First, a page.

Monday, October 12, 2009

For what cause of tension pneumothorax should a nurse check?

A. Infection of the lung
B. Kinked or obstructed chest tube
C. Excessive water in thewater-seal chamber
D. Excessive chest tube drainage
Tension Pneumothorax may be caused by any of the resons mentined by you. But more often it is because of INFECTION OF LUNG only. a check up by a nurse is not sufficiant and you should consult a specialist and have full treatment. Tension Pneumothorax is a series thing and should not be neglected. In medicine (pulmonology), a pneumothorax or collapsed lung is a medical emergency caused by the collapse of the lung within the pleural cavity.It can result from:
A penetrating chest wound
Barotrauma to the lungs
Spontaneously (most commonly in tall, slim young males)
Chronic lung pathologies including emphysema, asthma
Acute infections
Chronic infections, such as tuberculosis
Catamenial pneumothorax (due to endometriosis in the chest cavity) Pneumothoraces are divided into TENSION and non-tension PNEUMATHORACES. A tension pneumathorax is a medical emergency as air accumulates in the pleural space with each breath. The remorseless increase in intrathoracic pressure results in massive shifts of the mediastinum away from the affected lung compressing intrathoracic vessels. A non-tension pneumothorax by contrast is a less severe pathology because the air in the pneumothorax is able to escape.The accumulation of blood in the thoracic cavity (hemothorax) exacerbates the problem, creating a pneumohemothorax.
tension pneumothorax is the complete colapse of the lung where air fills the chest cavity with every breath. it could be caused by any of the above choices if it's not from trauma (knife wound).
Looks like a test Q to me..
The best answer is
B. Kinked/obstructed chest tube.If the chest tube is not working, then that thoracostomy that the chest tube goes through makes a perfect one-way valve for air to go into the pleural space and not come out.On a side note, the most common cause of tension pneumothorax is a penetrating injury to the chest. What are you doing when you put in a chest tube? You're making a penetrating injury to the chest.The other answers aren't so good.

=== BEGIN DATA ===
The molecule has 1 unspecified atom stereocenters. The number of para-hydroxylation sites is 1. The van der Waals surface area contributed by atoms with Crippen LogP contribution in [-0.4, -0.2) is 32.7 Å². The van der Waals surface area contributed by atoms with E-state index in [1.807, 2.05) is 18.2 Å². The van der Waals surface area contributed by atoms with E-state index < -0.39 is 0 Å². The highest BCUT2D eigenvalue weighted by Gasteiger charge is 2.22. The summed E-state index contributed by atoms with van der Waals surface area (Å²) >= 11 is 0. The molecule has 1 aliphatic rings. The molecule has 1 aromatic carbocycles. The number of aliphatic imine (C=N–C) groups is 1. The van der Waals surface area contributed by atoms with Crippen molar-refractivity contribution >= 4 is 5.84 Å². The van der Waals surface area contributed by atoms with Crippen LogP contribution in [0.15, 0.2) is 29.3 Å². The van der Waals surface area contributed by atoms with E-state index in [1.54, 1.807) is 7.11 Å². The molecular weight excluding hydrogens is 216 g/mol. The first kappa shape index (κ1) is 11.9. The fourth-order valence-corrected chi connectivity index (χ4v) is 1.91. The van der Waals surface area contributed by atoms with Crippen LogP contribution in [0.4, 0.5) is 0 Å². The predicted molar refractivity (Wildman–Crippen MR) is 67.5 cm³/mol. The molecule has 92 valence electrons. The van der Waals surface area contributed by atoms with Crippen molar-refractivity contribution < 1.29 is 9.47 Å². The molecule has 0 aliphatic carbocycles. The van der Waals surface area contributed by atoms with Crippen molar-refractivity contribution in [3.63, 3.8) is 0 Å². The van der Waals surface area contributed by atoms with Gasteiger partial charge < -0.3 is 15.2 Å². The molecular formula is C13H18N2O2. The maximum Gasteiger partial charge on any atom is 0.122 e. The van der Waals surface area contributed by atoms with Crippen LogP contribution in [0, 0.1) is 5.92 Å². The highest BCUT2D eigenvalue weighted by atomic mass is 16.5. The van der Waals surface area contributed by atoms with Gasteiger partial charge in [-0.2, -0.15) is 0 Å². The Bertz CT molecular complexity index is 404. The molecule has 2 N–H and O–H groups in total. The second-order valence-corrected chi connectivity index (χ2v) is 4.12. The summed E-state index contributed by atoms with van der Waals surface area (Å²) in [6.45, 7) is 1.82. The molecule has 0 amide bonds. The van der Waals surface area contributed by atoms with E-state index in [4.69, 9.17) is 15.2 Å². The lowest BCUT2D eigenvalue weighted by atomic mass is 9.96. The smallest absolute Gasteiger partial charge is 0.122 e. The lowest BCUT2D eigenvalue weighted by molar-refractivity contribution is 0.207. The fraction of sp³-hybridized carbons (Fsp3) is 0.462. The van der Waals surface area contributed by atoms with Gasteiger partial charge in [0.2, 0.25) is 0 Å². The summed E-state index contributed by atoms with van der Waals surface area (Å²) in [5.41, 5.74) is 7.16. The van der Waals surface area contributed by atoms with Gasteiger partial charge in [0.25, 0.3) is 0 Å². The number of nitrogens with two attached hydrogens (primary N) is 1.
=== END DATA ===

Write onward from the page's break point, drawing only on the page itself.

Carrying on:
A. Infection
I guess this could conceivably result in a tension pneumo, but is extremely unlikely. It also wouldn't be something a nurse would be checking for on the floor. If it were to happen, it would be diagnosed when the patient was brought into the emergency room.C. Excessive water in the water-seal chamber
I'm not an expert on chest tubes. I guess if there was excessive water in the water-seal chamber, it would make it more difficult for air to bubble through (not sure--need to sit down and tinker with a PleuroVac one of these days). Chest tube collectors nowadays all have positive pressure vents though, so I don't think it's possible for that to be a problem.D. Excessive chest tube drainage
As long as it's draining, I don't think there should be a problem. The whole reason for putting the chest tube there is to evacuate the pleural space. If there is "excessive" drainage, what exactly are you going to do differently? Nothing--you're going to leave the chest tube there until it stops draining.
B is the right answer. the last person said infection is what causes a tension pneumo and that is wrong. Tension pneumos happen most often because of trauma. Air leaks out from the damaged lung into the pleural space and begins to take up space in the chest cavity, leaving less room for the lung to expand. The air is trapped and can't escape, and building pressure inside the chest constricts blood vessles and the heart. Clinically you will find it harder to ventilate the patient (harder to bag or increased peak pressures on the vent, decreased tidal volumes), decreased O2 sats, increased heart rate (to try to compensate for the fact that the heart can't pump as much blood, it pumps faster), and a narrowing pulse pressure (systolic and diastolic are similar numbers). The air needs to escape from the chest to fix these things or the patient will die, so you'd better make sure your chest tube is not kinked off or obstructed! By the way, nurses (and medics) are able to identify and fix tension pneumos. We are not idiots. We may not be able to put in chest tubes, but we can needle a chest in an emergency situation when doctors are not available. Ask any nurse who'se taken Trauma Nursing Core Course, or any nurse anesthetist, flight nurse, or medic and they'll tell you all about it.

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